Yacht club restaurant given until month-end to pack up and leave
After a protracted legal battle, the Algoa Bay Yacht Club’s restaurant and bar has been served with an eviction notice – but the battle for the prime tourism hotspot is far from over, according to the club.
Yacht club commodore Alan Straton, who is also the club’s chairman, said yesterday the yacht club was key to the success of Nelson Mandela Bay’s bid to position itself as the water sport capital of the country.
The Chart Room Restaurant in the yacht club has until the end of the month to pack up after the Transnet National Ports Authority (TNPA) served the eviction notice on Friday.
Straton said he would be taking the decision to the national Ports Regulator in Durban with the hope of having it overturned.
The three-year legal wrangle between the club and the national ports authority – over rental – culminated in a draft court order being granted by the Port Elizabeth High Court in August, effectively giving the club’s restaurant six months to vacate.
Transnet claimed the yacht club owed almost R2-million in overdue rental.
It also wanted the club to fork out more than R49 000 a month for rent – which it has been paying since.
The rent had previously leapt from about R22 000 to R37 000 in 2009.
Court papers revealed that Transnet issued the yacht club with a summons in 2014, claiming that the almost 60-year-old Port Elizabeth harbour feature owed about R1.9-million in overdue rental as the amount it had been paying was not market-related.
Straton said: “The statement released by the TNPA is puzzling and hurtful as we continue to ask it to return to the negotiating table to find a solution that will be beneficial to all stakeholders in the Port of Port Elizabeth while continuing to provide services to international and national yachts seeking shelter in the port and seeking to shine the spotlight on our excellent waters to host international and local sailing competitions.
“Last week, our offer to move the hosting of the East Cape Provincial Sailing Championships from late September to late August to support the Port of Port Elizabeth People’s Port Festival was eagerly welcomed by the port – and now we learn through the media of our ‘impending eviction’ and not via the correct agreed channels.
“I fail to understand how the city intends on positioning itself as the water sport capital of the country when its assets are being removed.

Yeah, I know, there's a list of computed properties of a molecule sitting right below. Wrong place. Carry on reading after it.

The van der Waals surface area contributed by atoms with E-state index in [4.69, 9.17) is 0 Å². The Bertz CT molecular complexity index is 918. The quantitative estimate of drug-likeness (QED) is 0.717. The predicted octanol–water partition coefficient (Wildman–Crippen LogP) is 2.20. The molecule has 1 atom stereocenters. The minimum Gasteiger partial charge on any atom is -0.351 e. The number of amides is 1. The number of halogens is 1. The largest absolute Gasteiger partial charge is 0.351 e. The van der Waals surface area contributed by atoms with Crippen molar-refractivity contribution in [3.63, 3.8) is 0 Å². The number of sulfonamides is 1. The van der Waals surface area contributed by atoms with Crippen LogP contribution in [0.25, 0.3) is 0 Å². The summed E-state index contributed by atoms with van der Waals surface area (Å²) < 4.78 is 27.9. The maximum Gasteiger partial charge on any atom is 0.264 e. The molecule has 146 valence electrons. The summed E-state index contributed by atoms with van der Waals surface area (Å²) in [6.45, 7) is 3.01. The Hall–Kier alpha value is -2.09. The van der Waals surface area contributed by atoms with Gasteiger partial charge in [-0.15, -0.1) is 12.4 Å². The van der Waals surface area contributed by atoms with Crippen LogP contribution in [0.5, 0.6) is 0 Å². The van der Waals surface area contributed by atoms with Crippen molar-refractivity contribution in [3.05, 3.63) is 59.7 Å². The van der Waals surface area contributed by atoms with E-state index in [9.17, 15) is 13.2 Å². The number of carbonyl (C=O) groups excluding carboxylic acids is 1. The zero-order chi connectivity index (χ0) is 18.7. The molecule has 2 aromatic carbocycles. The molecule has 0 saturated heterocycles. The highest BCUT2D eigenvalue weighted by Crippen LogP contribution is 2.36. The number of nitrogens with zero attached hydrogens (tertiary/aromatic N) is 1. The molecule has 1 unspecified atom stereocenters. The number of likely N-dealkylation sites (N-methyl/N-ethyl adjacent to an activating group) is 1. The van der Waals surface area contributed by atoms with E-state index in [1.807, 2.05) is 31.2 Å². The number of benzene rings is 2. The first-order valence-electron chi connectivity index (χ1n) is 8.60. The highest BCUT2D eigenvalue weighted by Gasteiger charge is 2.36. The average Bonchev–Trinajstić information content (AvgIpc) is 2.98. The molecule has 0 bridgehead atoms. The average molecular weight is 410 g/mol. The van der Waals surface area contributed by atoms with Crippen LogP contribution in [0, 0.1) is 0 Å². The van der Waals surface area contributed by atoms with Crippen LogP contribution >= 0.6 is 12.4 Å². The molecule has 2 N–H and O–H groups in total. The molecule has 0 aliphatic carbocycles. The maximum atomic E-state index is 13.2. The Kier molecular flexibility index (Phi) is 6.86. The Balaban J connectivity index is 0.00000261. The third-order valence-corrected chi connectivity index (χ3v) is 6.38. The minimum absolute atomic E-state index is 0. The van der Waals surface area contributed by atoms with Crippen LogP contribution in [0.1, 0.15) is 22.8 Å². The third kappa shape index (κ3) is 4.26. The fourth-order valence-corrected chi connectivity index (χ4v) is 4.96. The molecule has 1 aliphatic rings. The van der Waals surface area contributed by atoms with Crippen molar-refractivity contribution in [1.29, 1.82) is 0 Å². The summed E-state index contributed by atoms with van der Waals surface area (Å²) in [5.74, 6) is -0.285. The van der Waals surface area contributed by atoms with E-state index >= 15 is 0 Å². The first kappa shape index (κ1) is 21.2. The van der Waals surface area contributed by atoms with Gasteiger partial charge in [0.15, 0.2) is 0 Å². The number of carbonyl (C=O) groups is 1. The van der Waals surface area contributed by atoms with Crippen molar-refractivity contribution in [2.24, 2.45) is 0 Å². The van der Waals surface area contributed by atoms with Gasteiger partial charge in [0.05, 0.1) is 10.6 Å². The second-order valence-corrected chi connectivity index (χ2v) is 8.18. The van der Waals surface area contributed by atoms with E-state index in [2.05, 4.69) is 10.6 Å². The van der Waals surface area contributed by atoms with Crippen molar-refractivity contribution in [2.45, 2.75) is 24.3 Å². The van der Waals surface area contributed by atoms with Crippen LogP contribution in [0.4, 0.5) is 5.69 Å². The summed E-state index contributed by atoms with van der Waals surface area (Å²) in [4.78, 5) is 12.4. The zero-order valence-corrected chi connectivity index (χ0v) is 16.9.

“When one looks at the Volvo Ocean Race, it generates R500-million for the city.
“And that is outside spend. The yacht club is key to attracting such events for this city.”
In a statement from the national ports authority on Saturday, Port Elizabeth port manager Rajesh Dana said the lease which the national ports authority held with the Algoa Bay Sailing Marina would not be affected and yacht owners would continue to have uninterrupted access to their yachts.
Straton said: “Our relationship with the TNPA has progressed from a combative one to a much more understanding relationship.
“Hence I am taken aback by the TNPA decision to tackle this again.
“We will be taking this to the Ports Regulator, who is essentially the ombudsman of the ports, to preside over the unilateral increases in the rental following the court order [in August], which contravenes the TNPA’s own policies on rentals.
“It will also have to make a decision on the agreement that an external valuator would be assigned to value the property to determine a fair rental amount, but instead Transnet appointed an internal valuator.”
Dana’s statement said the national ports authority had to comply with stringent governance processes when it came to managing leases.
“As landlord, the TNPA operates within a legislative and regulatory environment created by the National Ports Act No 12 of 2005,” he said.
“This requires us to follow a public process for service providers looking to provide port services and facilities.
“Our lease management policy further requires that when a lease expires, the TNPA must ensure that the broader public has an opportunity to participate in a process that is fair, equitable, transparent, competitive and cost-effective.”
The court order, agreed upon by both parties out of court in August, effectively allowed the club to continue operating until February 28, after which it would be allowed to continue operations on a month-to-month basis, should Transnet fail to secure a replacement tenant.
However, Dana said the national ports authority had already embarked on an open tender process for a new tenant in September and the process was at an advanced stage.
“An announcement in this regard will be made shortly,” he said.
According to the Algoa Bay Yacht Club website, the club’s first meeting was held on September 14 1959.
It states that the second half of the 1980s saw steady growth in club membership and boat owners.
This resulted in the clubhouse being doubled in size to provide a new ward room, offices, improved ablutions and the Chart Room Restaurant, which was initially for members only.
In 2006, the club suffered a devastating fire. It was rebuilt and a decision taken to open the restaurant and the club to the public.
Asked how the closure of the restaurant affected the yacht club, Straton said: “The yacht club doesn’t own the restaurant.
“The club is an NPO [nonprofit organisation] of volunteers and does not sublet to the restaurant owners, but the Chart Room, through its sales, pays utilities to the yacht club which assists in paying the rental.”
Since 2006, the restaurant has established a loyal following, with many dismayed at the news of the eviction.
Summerstrand resident Alister Wessels said: “It provides food and an atmosphere unlike any other restaurant in city. It is devastating to think it is going to be taken away.
“Nowhere else in the city do you have this type of pristine view of the harbour and the yachts.”
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